Bloggers engage online in support of and against Angelina Jolie's movie "In the Land of Blood and Honey".
By Drazen Remikovic and Ivana Jovanovic for Southeast European Times in Banja Luka, Sarajevo, and Belgrade -- 10/03/12
Angelina Jolie attended the Sarajevo premiere of her movie "In the Land of Blood and Honey". [Haris Memija/SETimes]
The premiere of Angelina Jolie's movie "In the Land of Blood and Honey" has caused a storm of reactions across the region, re-igniting the ongoing debate about who were the victims and who the aggressors during the 1992-95 conflict in Bosnia and Herzegovina (BiH).
The movie is a love story between a Bosniak woman and a Serbian policeman. The love affair abruptly ends with the start of the conflict but the two reconnect -- he as a Serbian officer and she as a concentration camp prisoner.
The movie won praise in Sarajevo, where more than 5,000 people attended the premiere at Zetra Hall. Ever since, movie tickets have been hard to obtain.
It was not shown in Republika Srpska. Movie distributor and Banja Luka cinema owner Vladimir Ljevak explained to SETimes there was "lack of interest among the audience".
The film has also caused sparring on many blogs and discussion forums.
BiH's Islamic Community leader Mustafa Ceric described the movie as "the best thing that happened to Bosnia after the Dayton Peace Agreement".
Many Serbian bloggers however, argued the film is propagandistic and political. "I already learned what it is about, in principle ... it is anti-Serbian," Mile Sumadinac said, vowing not to see it.
Some seemed to be influenced by the outcry. "I have not watched it yet, but according to the cheering in Sarajevo and the rest of the world, I am not interested," said Veselin Gatalo, a Serbian writer from Mostar.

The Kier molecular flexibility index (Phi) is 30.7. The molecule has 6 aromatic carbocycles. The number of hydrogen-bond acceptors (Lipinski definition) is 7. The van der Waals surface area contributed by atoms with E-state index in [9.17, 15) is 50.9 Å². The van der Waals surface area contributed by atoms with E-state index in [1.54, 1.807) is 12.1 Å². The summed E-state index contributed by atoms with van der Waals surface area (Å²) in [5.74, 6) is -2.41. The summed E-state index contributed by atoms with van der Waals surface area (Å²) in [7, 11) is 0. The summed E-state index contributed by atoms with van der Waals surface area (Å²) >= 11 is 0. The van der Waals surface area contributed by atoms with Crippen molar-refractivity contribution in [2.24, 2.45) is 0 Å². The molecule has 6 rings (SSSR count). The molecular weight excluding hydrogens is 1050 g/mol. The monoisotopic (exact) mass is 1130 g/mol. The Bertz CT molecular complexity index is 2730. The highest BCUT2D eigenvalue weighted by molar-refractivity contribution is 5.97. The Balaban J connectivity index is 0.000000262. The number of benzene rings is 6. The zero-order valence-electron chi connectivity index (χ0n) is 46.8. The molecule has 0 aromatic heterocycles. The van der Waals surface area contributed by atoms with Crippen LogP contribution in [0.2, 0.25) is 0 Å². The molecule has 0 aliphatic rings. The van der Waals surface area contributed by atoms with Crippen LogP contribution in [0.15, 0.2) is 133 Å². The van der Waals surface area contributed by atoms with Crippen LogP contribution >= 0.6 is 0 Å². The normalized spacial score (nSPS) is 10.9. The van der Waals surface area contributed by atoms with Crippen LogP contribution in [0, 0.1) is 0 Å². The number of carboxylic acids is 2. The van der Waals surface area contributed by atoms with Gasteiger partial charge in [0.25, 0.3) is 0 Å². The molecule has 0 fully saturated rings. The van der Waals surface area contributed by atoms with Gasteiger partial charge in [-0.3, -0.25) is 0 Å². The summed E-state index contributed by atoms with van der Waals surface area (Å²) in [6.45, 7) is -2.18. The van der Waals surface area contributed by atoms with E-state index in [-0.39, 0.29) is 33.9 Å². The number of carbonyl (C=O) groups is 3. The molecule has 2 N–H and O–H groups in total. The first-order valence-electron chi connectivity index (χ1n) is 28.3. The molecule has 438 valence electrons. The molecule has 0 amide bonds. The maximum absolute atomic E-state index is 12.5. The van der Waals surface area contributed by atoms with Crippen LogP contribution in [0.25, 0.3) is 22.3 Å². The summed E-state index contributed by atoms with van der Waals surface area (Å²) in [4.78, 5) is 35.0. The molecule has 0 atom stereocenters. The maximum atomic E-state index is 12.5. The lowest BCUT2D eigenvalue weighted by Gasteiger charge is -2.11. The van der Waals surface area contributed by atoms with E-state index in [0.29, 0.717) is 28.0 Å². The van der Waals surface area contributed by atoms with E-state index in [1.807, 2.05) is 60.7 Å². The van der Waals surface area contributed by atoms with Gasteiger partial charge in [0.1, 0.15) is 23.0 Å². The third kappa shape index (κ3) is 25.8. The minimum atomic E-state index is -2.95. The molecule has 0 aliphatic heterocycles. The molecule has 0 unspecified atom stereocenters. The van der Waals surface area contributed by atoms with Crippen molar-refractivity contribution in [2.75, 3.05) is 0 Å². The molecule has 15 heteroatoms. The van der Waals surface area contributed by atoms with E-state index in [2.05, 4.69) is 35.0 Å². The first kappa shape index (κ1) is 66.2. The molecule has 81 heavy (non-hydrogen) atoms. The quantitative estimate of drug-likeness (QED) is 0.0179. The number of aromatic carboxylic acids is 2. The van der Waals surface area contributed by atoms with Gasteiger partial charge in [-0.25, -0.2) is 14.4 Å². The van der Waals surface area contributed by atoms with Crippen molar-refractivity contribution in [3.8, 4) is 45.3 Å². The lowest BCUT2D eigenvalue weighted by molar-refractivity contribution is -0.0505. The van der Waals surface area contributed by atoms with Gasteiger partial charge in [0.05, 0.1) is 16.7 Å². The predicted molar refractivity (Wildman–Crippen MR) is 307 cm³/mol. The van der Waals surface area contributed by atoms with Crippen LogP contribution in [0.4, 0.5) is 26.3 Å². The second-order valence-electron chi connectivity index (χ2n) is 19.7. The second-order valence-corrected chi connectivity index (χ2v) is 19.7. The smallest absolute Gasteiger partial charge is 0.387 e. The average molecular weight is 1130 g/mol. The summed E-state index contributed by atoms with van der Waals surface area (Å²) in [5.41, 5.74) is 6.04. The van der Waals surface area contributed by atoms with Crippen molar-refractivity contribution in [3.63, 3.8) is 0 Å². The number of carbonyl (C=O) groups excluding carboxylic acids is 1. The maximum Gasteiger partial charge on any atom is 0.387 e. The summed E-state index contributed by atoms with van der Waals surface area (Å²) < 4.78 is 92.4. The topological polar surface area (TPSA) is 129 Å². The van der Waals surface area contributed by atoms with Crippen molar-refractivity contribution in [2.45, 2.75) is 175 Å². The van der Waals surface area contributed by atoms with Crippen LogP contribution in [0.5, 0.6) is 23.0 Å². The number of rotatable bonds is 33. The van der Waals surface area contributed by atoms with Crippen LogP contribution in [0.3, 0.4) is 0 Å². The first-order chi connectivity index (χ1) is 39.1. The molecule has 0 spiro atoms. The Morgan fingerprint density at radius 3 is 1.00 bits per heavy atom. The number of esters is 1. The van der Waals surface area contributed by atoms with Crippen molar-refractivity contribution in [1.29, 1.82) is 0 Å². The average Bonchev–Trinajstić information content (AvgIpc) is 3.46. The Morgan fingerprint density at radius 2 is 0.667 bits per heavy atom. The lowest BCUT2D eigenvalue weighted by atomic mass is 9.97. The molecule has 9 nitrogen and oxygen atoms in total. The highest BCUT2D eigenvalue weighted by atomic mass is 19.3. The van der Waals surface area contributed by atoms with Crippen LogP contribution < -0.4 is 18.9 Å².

Others viewed the Serbian bloggers' reactions as justification of the movie's portrayal of the BiH conflict. "The truth is like a finger in the eye. Always a big pain," Beg Marley said.
"It is crazy the movie is not shown throughout BiH. Everyone here knows what happened during the war. I do not see how anyone can be angry about the historical facts," Sarajevo resident Almir Mudresa, who watched the movie, told SETimes.
Yet, some, like Croatian writer Vedrana Rudan, characterised the film -- angrily and with vulgarities -- as being part of a US conspiracy.
"What normal person believes Jolie is a movie director? How can a serious profession be insulted like this? ... But coming to the region to sell us a story about the 'bad guys' and a 'good Serbian people' is much easier. More precisely, it is desirable," she said.
Rudan's blog generated 800 comments as well as media coverage, prompting her to issue an Open Letter to My Readers, taking pains to explain her position in a watered-down version of the text.
Another writer, Boris Dezulovic, explored the power of perceptions and noted that only a few months ago, FBiH's war veterans, religious authorities and culture minister spoke against Jolie upon hearing the movie features a depiction of rape.
"Now ... they awarded her the 'Golden Lily' medal," Dezulovic said.
At the premiere in Belgrade, only 12 people attended and three left the theatre mid-showing.
"Is it possible that such a movie is being shown?" Milutin asked.
Some Serbian bloggers argued the 12 viewers are not indicative of the interest in Jolie's movie.
"Usually, there are two or three visitors at movie projections in Serbian cinemas. Cinemas in Serbia died at the beginning of this century because of piracy," Floyd said.